Members of an AVMA Veterinary Medical Assistance Team tend to a dog
following Hurricane Katrina in 2005.
The AVMA Veterinary Medical Assistance Team program received the go-ahead from the Executive Board to move in a new direction, focusing on disaster preparedness and response activities at the state level.
The VMATs provided veterinary emergency services for the federal government from 1993-2007. The federal government recently developed its own national veterinary response team, so now the VMATs seek to fill gaps at the state level. The AVMA VMAT program will offer services in the areas of early assessment, basic veterinary treatment, and training in disaster response.
Dr. Heather Case, AVMA coordinator for emergency preparedness and response, said a recent survey by the Department of Agriculture found that only a small percentage of states have an animal response plan in place along with elements to support the plan. She said many of the animal response teams at the state and county levels are still in the formative stages.
"The goal of this new state-focused AVMA VMAT program is to work within the states' emergency response systems to assist in disaster preparedness and response," Dr. Case said. "In some states, this may mean identifying which state resources are required following a disaster. In others, this may mean assisting the state in developing these critical resources."
The state-level VMAT program will not supplant current state programs, such as animal response teams and veterinary corps, but attempt to enhance existing efforts and help establish programs where necessary.
Dr. Case added that the VMAT name has garnered national recognition, and the disaster response community wants to know what direction the program will take.
"My feeling is that we have a very well-structured vehicle in VMAT that has been acknowledged as the template for emergency veterinary response," agreed Dr. John R. Brooks, the board member who serves as liaison to the Committee on Disaster and Emergency Issues.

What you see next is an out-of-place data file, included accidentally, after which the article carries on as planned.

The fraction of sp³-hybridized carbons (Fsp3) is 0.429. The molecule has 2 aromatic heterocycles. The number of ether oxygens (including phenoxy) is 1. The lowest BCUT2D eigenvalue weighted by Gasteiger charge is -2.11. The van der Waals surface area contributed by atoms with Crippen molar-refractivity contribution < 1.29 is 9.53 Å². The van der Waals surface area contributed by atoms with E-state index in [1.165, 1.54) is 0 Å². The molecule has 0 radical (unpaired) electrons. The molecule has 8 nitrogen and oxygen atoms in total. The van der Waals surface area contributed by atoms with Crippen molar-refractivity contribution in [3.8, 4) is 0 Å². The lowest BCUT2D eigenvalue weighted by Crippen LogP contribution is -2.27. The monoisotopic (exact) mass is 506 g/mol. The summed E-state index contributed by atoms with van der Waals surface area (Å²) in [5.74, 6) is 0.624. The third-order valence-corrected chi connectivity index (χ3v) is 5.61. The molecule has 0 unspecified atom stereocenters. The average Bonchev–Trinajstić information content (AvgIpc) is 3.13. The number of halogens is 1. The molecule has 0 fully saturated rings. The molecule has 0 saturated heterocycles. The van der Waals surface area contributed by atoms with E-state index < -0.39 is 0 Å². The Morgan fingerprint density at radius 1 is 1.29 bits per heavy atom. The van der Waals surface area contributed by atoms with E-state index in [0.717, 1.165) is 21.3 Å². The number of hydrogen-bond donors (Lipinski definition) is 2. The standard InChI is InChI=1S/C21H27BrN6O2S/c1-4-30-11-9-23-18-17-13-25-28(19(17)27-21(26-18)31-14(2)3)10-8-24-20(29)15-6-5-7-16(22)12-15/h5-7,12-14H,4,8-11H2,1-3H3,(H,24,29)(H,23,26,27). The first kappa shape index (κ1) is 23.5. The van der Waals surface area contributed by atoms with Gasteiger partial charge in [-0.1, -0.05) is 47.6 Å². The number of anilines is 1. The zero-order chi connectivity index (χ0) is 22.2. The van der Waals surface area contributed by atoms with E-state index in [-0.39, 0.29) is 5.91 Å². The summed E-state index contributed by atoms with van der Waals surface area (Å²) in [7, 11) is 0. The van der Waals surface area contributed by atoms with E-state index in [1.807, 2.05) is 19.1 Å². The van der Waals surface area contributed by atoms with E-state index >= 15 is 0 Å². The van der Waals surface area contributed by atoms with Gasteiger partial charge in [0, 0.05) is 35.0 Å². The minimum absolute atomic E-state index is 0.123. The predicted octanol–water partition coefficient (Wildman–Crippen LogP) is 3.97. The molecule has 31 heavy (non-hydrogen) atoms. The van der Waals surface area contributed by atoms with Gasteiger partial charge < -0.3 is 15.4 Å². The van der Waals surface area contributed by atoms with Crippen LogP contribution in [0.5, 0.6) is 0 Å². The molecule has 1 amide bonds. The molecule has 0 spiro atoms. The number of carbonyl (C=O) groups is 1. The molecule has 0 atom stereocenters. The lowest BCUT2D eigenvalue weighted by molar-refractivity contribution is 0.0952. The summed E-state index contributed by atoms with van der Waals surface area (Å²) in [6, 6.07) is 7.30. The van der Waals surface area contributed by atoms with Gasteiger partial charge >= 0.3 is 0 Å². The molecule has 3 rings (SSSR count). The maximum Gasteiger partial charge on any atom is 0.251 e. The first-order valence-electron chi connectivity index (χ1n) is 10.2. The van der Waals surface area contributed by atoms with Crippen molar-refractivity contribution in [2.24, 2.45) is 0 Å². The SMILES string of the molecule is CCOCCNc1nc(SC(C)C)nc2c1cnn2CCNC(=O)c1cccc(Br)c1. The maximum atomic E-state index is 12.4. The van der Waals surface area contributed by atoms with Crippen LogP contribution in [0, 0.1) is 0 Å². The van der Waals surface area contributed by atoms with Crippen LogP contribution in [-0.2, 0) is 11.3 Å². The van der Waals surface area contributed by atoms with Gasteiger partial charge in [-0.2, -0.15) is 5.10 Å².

Dr. Brooks said the VMAT members will bring their experience and eagerness to the grass roots, working with states that need a great deal of help with disaster response as well as states that are ahead of the curve.
The AVMA now seeks $200,000 in funding for the VMAT program from the American Veterinary Medical Foundation, longtime sponsor of the program. The funds would pay for administration, training, equipment, and anticipated deployments for a year.
Ideally, Dr. Case said, the AVMA will launch the new VMAT program in time to provide service during this year's hurricane season.
The board also approved other items relevant to emergency issues during the April meeting.
A new policy urges the Department of Homeland Security, Federal Emergency Management Agency, and Congress to coordinate implementation of the Pet Evacuation and Transportation Standards Act by revisiting the PETS Act along with the Post-Katrina Emergency Management Reform Act and National Response Framework.
Another new policy encourages all federal agencies to implement strategies from the National Incident Management System. The background to the recommendation states that the use of NIMS strategies would allow agencies such as the Food and Drug Administration to improve emergency operations, interagency coordination, and information dissemination when responding to incidents such as last year's massive recall of pet foods.